Some parents are monsters, not saints

By James Palmer Source:Global Times Published: 2014-3-23 18:38:02

Illustration: Liu Rui/GT

"Filial piety" has been a worry in Chinese society since Confucius' day. Every generation seems to be concerned that kids don't respect their parents anymore, and to pass laws or create dramatic stories that reinforce the message that parents are everything. But for abused children, these stories are just another source of pain.

For this generation of parents, faced with a society in flux, and carrying their own guilt about the attacks on filial piety during the Maoist era, this is a particularly fraught issue. Chinese culture is full of idioms about parents sacrificing everything for children. And most parents find the idea of deliberately hurting our own children inconceivable. But there are plenty of parents, from the mentally ill to the far-too-young to the outright sociopathic, who do terrible damage to their children.

I'm not talking here about the usual pressures and generational gaps in Chinese culture. That's a serious problem too, but it's one that arises out of genuine, if often misplaced, devotion to kids. I'm talking about outright physical and sexual abuse, which is far more common than is comfortable to think about.

Across the world, nearly 20 percent of girls, and 8 percent of boys, are sexually abused as children, according to one 2009 meta-survey. The Chinese media have recently started to give greater coverage to cases of sexual assault by authority figures, from officials to teachers. But statistics show that sexual abuse within the family makes up a third of cases - most commonly of all, fathers abusing their daughters. This is a disturbing truth that remains almost taboo within the Chinese media.

Physical abuse is also common. There are contentious cultural issues regarding the acceptability of hitting children, though the strong consensus among Western psychological organizations is that any form of striking kids brings negative effects. But there are plenty of kids today who bear the scars of far worse abuse than a sharp slap for a bad school report, from being beaten with electric wire to burnt with hot irons.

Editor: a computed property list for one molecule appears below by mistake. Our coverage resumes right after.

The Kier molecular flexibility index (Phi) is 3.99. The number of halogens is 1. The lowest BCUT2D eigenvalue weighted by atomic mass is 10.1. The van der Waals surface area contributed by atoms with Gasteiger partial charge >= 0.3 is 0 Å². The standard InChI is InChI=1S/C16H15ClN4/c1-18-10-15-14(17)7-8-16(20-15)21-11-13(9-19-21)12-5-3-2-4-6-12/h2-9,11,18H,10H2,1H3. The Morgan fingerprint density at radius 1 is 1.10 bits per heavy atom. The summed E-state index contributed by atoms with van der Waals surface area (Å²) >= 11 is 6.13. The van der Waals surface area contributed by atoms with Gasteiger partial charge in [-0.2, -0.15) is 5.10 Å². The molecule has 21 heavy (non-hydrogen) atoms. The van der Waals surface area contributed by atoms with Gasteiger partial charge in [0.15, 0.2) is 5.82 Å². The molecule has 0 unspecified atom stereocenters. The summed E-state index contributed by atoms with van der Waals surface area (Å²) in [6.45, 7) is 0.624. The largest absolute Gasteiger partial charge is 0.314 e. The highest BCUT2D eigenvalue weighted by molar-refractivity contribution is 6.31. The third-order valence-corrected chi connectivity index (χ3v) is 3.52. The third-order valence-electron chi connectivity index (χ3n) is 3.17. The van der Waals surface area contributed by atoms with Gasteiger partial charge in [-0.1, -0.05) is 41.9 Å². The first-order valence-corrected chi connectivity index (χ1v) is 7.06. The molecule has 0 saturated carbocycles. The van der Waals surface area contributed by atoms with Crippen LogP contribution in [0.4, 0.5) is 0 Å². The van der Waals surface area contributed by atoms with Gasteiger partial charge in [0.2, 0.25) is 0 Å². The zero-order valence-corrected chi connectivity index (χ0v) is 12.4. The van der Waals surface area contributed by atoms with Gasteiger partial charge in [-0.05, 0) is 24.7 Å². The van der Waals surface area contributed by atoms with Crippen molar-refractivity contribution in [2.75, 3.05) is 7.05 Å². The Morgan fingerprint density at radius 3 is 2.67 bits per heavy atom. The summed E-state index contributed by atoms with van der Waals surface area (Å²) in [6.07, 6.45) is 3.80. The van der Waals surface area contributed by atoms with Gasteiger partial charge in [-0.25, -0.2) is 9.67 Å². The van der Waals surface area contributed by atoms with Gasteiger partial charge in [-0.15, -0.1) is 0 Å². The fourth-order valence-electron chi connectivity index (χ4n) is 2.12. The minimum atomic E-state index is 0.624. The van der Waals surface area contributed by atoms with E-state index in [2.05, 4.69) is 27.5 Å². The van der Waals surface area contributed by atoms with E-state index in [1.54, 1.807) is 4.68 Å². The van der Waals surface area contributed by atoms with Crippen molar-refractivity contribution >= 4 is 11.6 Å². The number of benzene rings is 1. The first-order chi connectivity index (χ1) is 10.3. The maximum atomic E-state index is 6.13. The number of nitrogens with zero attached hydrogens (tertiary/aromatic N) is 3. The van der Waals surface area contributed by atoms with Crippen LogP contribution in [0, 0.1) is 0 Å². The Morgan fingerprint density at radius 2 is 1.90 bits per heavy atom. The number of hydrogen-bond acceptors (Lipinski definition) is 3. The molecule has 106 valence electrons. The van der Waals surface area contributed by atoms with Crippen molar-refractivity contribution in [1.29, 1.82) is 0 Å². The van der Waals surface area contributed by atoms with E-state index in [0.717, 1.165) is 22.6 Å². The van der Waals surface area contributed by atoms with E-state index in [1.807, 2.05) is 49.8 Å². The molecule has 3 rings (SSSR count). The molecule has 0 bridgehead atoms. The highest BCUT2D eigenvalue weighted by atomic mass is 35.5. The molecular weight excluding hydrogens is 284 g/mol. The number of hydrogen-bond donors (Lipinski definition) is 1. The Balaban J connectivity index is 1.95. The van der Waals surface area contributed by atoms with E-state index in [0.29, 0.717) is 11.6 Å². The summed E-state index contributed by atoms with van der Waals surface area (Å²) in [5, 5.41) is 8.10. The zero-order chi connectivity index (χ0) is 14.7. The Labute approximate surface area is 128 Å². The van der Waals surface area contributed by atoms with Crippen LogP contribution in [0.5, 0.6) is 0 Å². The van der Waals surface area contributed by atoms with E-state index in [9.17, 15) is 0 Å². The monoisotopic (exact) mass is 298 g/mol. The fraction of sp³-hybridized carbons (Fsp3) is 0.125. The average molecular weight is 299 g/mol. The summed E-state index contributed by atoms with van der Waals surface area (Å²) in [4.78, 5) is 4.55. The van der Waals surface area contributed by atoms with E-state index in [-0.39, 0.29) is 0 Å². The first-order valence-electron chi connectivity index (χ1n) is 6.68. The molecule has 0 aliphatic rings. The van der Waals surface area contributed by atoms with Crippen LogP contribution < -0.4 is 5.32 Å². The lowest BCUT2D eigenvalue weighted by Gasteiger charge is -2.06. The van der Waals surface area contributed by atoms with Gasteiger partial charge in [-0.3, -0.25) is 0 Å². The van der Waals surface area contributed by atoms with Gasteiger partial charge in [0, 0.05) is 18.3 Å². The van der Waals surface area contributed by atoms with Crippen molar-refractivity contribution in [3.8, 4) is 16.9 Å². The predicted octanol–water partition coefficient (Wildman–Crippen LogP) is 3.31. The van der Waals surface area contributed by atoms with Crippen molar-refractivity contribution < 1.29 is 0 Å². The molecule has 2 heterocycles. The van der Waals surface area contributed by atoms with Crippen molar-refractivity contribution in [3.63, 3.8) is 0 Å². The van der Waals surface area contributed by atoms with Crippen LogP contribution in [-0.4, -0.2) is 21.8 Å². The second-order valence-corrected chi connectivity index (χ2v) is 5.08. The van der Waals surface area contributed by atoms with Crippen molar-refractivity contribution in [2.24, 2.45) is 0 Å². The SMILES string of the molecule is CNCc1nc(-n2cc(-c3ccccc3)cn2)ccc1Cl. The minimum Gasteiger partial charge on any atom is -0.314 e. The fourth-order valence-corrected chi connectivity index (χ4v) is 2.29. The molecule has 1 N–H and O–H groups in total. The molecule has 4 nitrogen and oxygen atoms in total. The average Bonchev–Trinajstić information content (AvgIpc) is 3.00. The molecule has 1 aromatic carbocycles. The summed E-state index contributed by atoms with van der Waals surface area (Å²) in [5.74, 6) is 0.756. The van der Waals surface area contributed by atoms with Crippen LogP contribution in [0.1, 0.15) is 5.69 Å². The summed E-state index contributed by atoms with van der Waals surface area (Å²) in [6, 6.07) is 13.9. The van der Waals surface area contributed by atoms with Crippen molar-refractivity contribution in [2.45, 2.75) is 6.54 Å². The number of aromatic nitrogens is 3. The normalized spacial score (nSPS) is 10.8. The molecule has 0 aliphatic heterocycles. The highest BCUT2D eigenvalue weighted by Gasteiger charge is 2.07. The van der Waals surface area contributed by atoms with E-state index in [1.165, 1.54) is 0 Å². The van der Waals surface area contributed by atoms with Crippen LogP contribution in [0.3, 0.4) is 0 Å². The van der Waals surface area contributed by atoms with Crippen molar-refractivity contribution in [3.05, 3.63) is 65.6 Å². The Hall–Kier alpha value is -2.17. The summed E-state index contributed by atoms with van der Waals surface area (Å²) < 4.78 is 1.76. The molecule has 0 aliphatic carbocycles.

When we tell kids that they should respect their parents, no matter what their parents do, perhaps we mean well. But we also reinforce a culture of silence. Abusive parents frequently tell their victims that the abuse is for their own good, that it's a secret, or that nobody will believe them if they tell. 

When the only message kids hear from the rest of society is that parents are near-divine, the abusers' lies have an even tighter grip.

A few abuse survivors find value in eventually forgiving, and even reconciling, with their abusers as adults. But for most, cutting off ties entirely is the best path to healing. For them, to hear that this makes them "unfilial" or wicked is just rubbing salt in the wound. Under China's rarely enforced filial support laws, an abused daughter could even find herself in the position of paying for the upkeep of the father who raped her.

Messages of filial piety also reinforce the idea that children are parents' property, and that society has no business interfering inside the home. But when children are in danger, society needs to step in. China is seriously lacking in child protective agencies, but cultural and media shifts are an important first step in creating a society that looks out for kids.

It's important for dramas, both for kids and adults, to show examples of abusive families as well as loving ones, so that abused children receive the message that they aren't alone, that there can be help for them, and, most of all, that their parents' actions are wrong.

"Love your parents" might be a good message sometimes. But it has to be tempered with an understanding that not all parents deserve that love.

The author is an editor with the Global Times.

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